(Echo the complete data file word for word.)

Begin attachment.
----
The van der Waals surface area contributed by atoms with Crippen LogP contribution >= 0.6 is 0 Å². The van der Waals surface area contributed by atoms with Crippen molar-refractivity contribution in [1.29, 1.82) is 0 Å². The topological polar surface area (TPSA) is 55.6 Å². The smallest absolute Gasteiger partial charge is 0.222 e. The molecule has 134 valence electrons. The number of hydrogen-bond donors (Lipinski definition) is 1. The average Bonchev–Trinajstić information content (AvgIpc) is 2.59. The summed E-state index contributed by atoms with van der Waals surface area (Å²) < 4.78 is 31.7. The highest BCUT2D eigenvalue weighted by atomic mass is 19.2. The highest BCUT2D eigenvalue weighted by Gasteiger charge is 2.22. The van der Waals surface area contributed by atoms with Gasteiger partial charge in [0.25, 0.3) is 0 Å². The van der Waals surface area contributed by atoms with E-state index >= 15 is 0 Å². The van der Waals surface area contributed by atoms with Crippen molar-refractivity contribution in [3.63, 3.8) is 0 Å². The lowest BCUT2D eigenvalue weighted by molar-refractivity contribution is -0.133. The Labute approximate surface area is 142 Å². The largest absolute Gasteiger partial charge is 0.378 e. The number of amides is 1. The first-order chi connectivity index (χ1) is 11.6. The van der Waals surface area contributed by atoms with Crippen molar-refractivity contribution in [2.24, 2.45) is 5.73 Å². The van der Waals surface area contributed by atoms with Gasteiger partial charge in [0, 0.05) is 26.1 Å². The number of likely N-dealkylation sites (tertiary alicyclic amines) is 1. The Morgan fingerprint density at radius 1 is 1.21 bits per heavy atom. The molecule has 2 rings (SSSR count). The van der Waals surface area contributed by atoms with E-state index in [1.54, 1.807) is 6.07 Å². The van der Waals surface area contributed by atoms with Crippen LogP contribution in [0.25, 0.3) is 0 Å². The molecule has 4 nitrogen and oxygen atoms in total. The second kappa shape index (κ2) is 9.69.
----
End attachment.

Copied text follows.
The van der Waals surface area contributed by atoms with Crippen LogP contribution >= 0.6 is 0 Å². The van der Waals surface area contributed by atoms with Crippen molar-refractivity contribution in [1.29, 1.82) is 0 Å². The topological polar surface area (TPSA) is 55.6 Å². The smallest absolute Gasteiger partial charge is 0.222 e. The molecule has 134 valence electrons. The number of hydrogen-bond donors (Lipinski definition) is 1. The average Bonchev–Trinajstić information content (AvgIpc) is 2.59. The summed E-state index contributed by atoms with van der Waals surface area (Å²) < 4.78 is 31.7. The highest BCUT2D eigenvalue weighted by atomic mass is 19.2. The highest BCUT2D eigenvalue weighted by Gasteiger charge is 2.22. The van der Waals surface area contributed by atoms with Gasteiger partial charge in [0.25, 0.3) is 0 Å². The van der Waals surface area contributed by atoms with E-state index >= 15 is 0 Å². The van der Waals surface area contributed by atoms with Crippen molar-refractivity contribution in [3.63, 3.8) is 0 Å². The lowest BCUT2D eigenvalue weighted by molar-refractivity contribution is -0.133. The Labute approximate surface area is 142 Å². The largest absolute Gasteiger partial charge is 0.378 e. The number of amides is 1. The first-order chi connectivity index (χ1) is 11.6. The van der Waals surface area contributed by atoms with Crippen molar-refractivity contribution in [2.24, 2.45) is 5.73 Å². The van der Waals surface area contributed by atoms with Gasteiger partial charge in [0, 0.05) is 26.1 Å². The number of likely N-dealkylation sites (tertiary alicyclic amines) is 1. The Morgan fingerprint density at radius 1 is 1.21 bits per heavy atom. The molecule has 2 rings (SSSR count). The van der Waals surface area contributed by atoms with E-state index in [1.54, 1.807) is 6.07 Å². The van der Waals surface area contributed by atoms with Crippen LogP contribution in [0.25, 0.3) is 0 Å². The molecule has 4 nitrogen and oxygen atoms in total. The second kappa shape index (κ2) is 9.69.